I thought long and hard about the things that I was interested in, and the things that made me…me. I realized that there were three main pillars of my person, and I created three categories around these things: fitness, knowledge, and politics.
The Escape Plan
I began to develop my escape plan. Using the three categories that I came up with, I started to add on aspects that would be building blocks to where those pillars could lead. I opened up my Google Documents and created a spreadsheet in February of 2010. I called it my 5-year plan, because I imaged that was a reasonable amount of time to give myself to fully complete this type of project. Below is a screenshot of the actual spreadsheet that I created and still have in my online documents.
I felt, and still feel that there are many places where the goals in each of these pillars intersect. They contribute to each other and to my overall success in making my passions earn an income.
Fitness had become a huge part of my life. I knew that it was important to me to find a way to include fitness in my everyday life going forward, and not just keep it as something that I have to fit in a few times per week.
I started pushing my fitness to new levels in the winter of 2007 in order to improve my self image and to look better. Poor relationship choices and too much alcohol were pushing my body and mind towards a very unhealthy destination. As I got back into the habits of strengthening my body, I was absolutely amazed at how my mind responded as well.
General feelings of despair and frustration that had lingered within me for some time seemed to evaporate over the following year. Waking up with fear, anxiety, and reluctance gave way to looking forward to opportunities that might present themselves. I began to like myself and be happy.
It wasn’t easy. Getting into fantastic shape that year was extremely difficult, and it required a deep level of commitment. Much like finishing college, it was one of the best things I’ve ever done for myself!
I imagined that reasonable extensions of my interest in fitness would include becoming a personal trainer and yoga instructor. Building upon those things, I could grow my client base, have my own fitness studio, and earn additional revenue with clothing, accessories, and maybe a workout video.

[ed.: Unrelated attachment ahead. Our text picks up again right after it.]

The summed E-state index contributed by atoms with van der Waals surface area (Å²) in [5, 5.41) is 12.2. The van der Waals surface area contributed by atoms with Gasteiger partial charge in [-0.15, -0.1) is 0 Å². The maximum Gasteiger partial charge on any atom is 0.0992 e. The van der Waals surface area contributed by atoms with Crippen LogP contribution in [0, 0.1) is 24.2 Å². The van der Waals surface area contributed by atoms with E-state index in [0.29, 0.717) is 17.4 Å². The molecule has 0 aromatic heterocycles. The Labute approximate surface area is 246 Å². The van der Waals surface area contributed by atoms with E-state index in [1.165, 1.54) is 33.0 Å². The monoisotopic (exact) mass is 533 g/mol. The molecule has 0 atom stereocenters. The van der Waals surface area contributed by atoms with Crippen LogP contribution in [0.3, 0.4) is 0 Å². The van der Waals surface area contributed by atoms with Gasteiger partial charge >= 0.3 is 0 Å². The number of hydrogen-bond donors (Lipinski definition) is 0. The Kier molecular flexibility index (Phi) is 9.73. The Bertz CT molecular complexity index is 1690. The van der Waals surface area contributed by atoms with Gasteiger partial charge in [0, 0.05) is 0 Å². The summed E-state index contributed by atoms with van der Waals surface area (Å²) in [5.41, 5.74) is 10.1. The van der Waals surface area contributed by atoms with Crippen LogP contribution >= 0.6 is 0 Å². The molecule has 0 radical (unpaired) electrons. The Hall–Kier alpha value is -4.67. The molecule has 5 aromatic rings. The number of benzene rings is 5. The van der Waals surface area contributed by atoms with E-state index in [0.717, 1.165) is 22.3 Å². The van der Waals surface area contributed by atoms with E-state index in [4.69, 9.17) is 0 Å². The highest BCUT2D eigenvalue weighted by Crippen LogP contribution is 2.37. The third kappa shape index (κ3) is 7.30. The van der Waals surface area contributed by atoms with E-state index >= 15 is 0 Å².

Getting my body into shape was one thing; learning about fitness was a much deeper thing altogether. I knew that if I wanted to establish myself as a credible trainer and fitness person that I would need to develop an online presence. A fitness blog and website would be crucial in earning additional income. I envisioned expanding into publishing my own fitness book, getting sponsors, and earning revenue through advertising.
Putting this website together was a crucial decision. The skills that I have acquired while doing so are going to continue to pay off and open up additional doorways that were inaccessible to me two years ago.
I feel that my blog here has replaced my resume in importance. It definitely got the attention of the people at Fulcrum Fitness when I went to audition as a group fitness instructor. It will continue to play a pivotal role as I release my first full-length book in the next year.
Additionally, the time and effort that I spent learning how to develop WordPress websites is paying off through another website that I created called Fitness Money, which helps other fitness professionals develop their online and social-media presence.
While I was in college, my interests shifted between environmental studies and current events. That led me to pursue a degree in political science with a minor in environmental science. The plan at the time was to pursue a job with the EPA, Department of Agriculture, or some related federal or state agency. When none of those entities were responding to my resumes, I wound up with an insurance company.